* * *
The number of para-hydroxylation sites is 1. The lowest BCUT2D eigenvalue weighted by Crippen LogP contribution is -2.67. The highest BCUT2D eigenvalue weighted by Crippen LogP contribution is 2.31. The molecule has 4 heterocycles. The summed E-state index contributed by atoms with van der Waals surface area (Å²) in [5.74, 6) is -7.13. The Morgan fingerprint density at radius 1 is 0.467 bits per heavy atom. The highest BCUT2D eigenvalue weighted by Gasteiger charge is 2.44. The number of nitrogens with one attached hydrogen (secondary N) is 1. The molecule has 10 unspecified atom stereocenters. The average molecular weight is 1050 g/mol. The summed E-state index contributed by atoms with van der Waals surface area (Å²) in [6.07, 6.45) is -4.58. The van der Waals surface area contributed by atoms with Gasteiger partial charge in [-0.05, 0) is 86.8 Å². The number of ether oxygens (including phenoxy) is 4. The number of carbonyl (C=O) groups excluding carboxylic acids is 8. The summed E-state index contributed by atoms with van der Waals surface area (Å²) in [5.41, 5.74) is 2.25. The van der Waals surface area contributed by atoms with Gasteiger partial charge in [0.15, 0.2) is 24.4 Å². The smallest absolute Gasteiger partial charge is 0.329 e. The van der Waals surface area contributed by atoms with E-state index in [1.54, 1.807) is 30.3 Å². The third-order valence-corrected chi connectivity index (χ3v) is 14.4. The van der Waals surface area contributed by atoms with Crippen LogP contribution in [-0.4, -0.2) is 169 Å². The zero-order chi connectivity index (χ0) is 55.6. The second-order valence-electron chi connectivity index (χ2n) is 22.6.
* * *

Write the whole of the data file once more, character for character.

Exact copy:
The number of para-hydroxylation sites is 1. The lowest BCUT2D eigenvalue weighted by Crippen LogP contribution is -2.67. The highest BCUT2D eigenvalue weighted by Crippen LogP contribution is 2.31. The molecule has 4 heterocycles. The summed E-state index contributed by atoms with van der Waals surface area (Å²) in [5.74, 6) is -7.13. The Morgan fingerprint density at radius 1 is 0.467 bits per heavy atom. The highest BCUT2D eigenvalue weighted by Gasteiger charge is 2.44. The number of nitrogens with one attached hydrogen (secondary N) is 1. The molecule has 10 unspecified atom stereocenters. The average molecular weight is 1050 g/mol. The summed E-state index contributed by atoms with van der Waals surface area (Å²) in [6.07, 6.45) is -4.58. The van der Waals surface area contributed by atoms with Gasteiger partial charge in [-0.05, 0) is 86.8 Å². The number of ether oxygens (including phenoxy) is 4. The number of carbonyl (C=O) groups excluding carboxylic acids is 8. The summed E-state index contributed by atoms with van der Waals surface area (Å²) in [5.41, 5.74) is 2.25. The van der Waals surface area contributed by atoms with Gasteiger partial charge in [0.15, 0.2) is 24.4 Å². The smallest absolute Gasteiger partial charge is 0.329 e. The van der Waals surface area contributed by atoms with E-state index in [1.54, 1.807) is 30.3 Å². The third-order valence-corrected chi connectivity index (χ3v) is 14.4. The van der Waals surface area contributed by atoms with Crippen LogP contribution in [-0.4, -0.2) is 169 Å². The zero-order chi connectivity index (χ0) is 55.6. The second-order valence-electron chi connectivity index (χ2n) is 22.6.